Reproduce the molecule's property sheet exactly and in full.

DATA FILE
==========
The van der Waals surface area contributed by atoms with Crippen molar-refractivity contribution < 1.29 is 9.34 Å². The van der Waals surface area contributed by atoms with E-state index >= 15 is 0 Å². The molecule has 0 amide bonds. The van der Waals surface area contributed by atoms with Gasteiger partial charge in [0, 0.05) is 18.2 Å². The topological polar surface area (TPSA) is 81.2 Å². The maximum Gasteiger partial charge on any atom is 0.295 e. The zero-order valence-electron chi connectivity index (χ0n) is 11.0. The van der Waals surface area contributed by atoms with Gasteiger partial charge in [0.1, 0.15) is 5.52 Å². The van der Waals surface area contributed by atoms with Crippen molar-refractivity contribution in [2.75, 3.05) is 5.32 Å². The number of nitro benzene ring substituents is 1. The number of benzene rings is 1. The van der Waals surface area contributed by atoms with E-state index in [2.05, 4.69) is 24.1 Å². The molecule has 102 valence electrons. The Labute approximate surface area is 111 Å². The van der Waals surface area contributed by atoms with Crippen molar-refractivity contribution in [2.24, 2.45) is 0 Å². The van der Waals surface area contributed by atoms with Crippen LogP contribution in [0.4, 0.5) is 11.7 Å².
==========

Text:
The van der Waals surface area contributed by atoms with Crippen molar-refractivity contribution < 1.29 is 9.34 Å². The van der Waals surface area contributed by atoms with E-state index >= 15 is 0 Å². The molecule has 0 amide bonds. The van der Waals surface area contributed by atoms with Gasteiger partial charge in [0, 0.05) is 18.2 Å². The topological polar surface area (TPSA) is 81.2 Å². The maximum Gasteiger partial charge on any atom is 0.295 e. The zero-order valence-electron chi connectivity index (χ0n) is 11.0. The van der Waals surface area contributed by atoms with Gasteiger partial charge in [0.1, 0.15) is 5.52 Å². The van der Waals surface area contributed by atoms with Crippen molar-refractivity contribution in [2.75, 3.05) is 5.32 Å². The number of nitro benzene ring substituents is 1. The number of benzene rings is 1. The van der Waals surface area contributed by atoms with E-state index in [2.05, 4.69) is 24.1 Å². The molecule has 102 valence electrons. The Labute approximate surface area is 111 Å². The van der Waals surface area contributed by atoms with Crippen molar-refractivity contribution in [2.24, 2.45) is 0 Å². The van der Waals surface area contributed by atoms with Crippen LogP contribution in [0.4, 0.5) is 11.7 Å².